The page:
Setsquare saves the day for 13-year-old Benjamin

5th December 2016

With only a few days to go before the public presentation, Benjamin’s massively important school project was in bits.  He’d chosen to study electric vehicles and to make an electric powered go-kart using some of the same principles.  He is thirteen years old.

After months of Fridays after school in the metal work room, and hours of research and trawling online for parts, plus his boundless enthusiasm and determination, he only had a welded steel chassis, with (misaligned) front stub axles and an insecure steering mount, to show for it. The wheels, rear drive axle, the motor and power units, which he had, were not connected. He was lacking a seat and a few other parts as well.

Benjamin and I were crestfallen. I am a technical dunce. I couldn’t do anything, and I didn’t even know if anything could be done at this late stage to salvage the project.

I called John O’Gorman.  He looked at the parts spread out on the floor. Chatted to Benjamin about his plans.

That’ll work’, said John. Can you bring it to the workshop on Monday?”

John met us in the yard with high-vis vests. Chris got a trolley and like a mechanical ER doctor took the go-kart to surgery i.e. the metal work dept., where the other John was waiting to go to work. We got kitted out with steel toe cap boots, had a Health and Safety assessment with Steve and then met Dan with the motor and the electrics for testing.

Why not have a simple DC set up?”, asked Dan.

Ben explained about his project – electric cars, and AC current.  The smoke from the inverter revealed it was bust.  The speed controller was skittish and complicated to operate.  Dan provide Ben with a simpler, more robust controller, wired it to a potentiometer and set about trying to fix the inverter.  John provided Ben with a more powerful and compact battery, from a rally car.

The metal workshop was a hive of activity, with three great guys, Mickie, John and Tom, helping Benjamin achieve his aims. John re-aligned the stub axles, Tom made plates for the wheels, which were welded to the stubs, Mick welded a frame to fix the seat to.

Benjiamin and Setsquare’s Metal Workshop Team assembling the go-kart

Benjamin said:

It’s fascinating, so interesting, everything they do… watching them work so quickly and so well together as a team, you can tell they’ve had years of training under stress.  It’s obvious that pressure is not the enemy…”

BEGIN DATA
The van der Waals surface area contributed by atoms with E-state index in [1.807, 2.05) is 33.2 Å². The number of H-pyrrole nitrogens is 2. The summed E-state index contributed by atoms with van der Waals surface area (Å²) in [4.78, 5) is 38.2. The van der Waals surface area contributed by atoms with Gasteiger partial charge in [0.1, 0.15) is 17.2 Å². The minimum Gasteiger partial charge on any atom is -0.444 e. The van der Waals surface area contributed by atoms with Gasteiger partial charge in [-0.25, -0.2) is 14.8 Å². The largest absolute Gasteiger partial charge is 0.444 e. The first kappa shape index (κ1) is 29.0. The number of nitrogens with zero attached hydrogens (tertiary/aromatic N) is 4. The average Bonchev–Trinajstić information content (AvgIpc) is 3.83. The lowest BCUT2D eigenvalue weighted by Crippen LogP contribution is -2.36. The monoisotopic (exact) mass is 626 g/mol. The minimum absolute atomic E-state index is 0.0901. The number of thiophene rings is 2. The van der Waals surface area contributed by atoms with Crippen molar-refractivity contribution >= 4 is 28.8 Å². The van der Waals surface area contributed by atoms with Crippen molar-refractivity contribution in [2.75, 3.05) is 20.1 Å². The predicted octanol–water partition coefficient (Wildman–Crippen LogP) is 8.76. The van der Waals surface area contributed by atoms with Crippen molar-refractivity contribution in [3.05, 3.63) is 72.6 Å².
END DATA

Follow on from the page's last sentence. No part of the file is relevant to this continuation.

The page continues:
All the while they were checking in with Ben, to see if it confirmed to his specifications, as if he was some important client or designer.

Benjiamin and his father Colin Brown assisting in the Metal Workshop

Ben sat in the kart, proud and pleased as punch as they adjusted the steering column to his size. They improvised a provisional steering mechanism on the spot.

The welders and metalworkers helped me a lot, Ben said.  There are lots of ways to solve problems but they were so creative. John is so creative.”

John even got the local engineering firm, who he is obviously on great terms with, to rebore the rear drive axle and make some aluminum hubs, with interior axle stubs.  And they pulled out the stops to complete it by the 3.30pm that day! Heroic effort by all!

John came back for the final push assembling the rear drive axle and the wheels. With time ticking on John devised a creative way to fix the drive wheels, involving Ben in loosening and tightening the wheel nuts so the metal plate could be fixed to the wheels.

Ben said:

He’s not like a normal boss in an office, but joins in with his sleeves rolled up, doing a lot of the work.  He looks like he really enjoys it.”

When the motor was found to be a shade too big for the mount, John went with Ben’s suggestion ‘to grind a bit of the motor’s flange away’.

With the motor and timing belt set up, it was time to test the power output. The repaired inverter blew again.  But they were able to mains test it and prove the principle.  Meanwhile, John asked Dan to order a new, more robust inverter and have it delivered directly to our house, which Ben could then assemble. It arrived the following morning.

Ben’s kart had enough power to turn the wheels and at some speed,  but not enough torque to propel the kart and him along.  It was late and this would have to be solved another day. That night John phoned us up with a solution to the torque issue.  Ironically, it was the same solution Ben had come up with in the car on the way home, just before falling asleep.

Ben said:

It was an amazing day, that has opened me up to another level of doing things.”

The skill and generosity of John and his team are truly astounding. Ben and I were blown away by it completely.

On the Friday, it looked like Ben might have to stand up in front of the whole school, his peers and their parents, with a welded steel chassis. This doesn’t reflect his knowledge, enthusiasm and determination I thought. By the end of the working day on Monday he had an electric powered go-kart, with an AC motor, with a few outstanding issues – but that’s engineering.

Ben came away from that determined to carry on, beyond the deadline, to bring it to as near perfection as possible, inspired by John and the team.

If I didn’t, he said, ‘I’d let John down, the team down and myself…”

I give myself a hard time for not finding Ben a proper mentor early on for such a complex project. But when push came to shove, I approached John and he stepped up and his ability and positive attitude has been the best possible mentor Ben could have had. Ben said that he learned more in that one day than in all of the months prior.

What I’ve learned from John is that nothing is impossible, with the right team around you, you just have to try”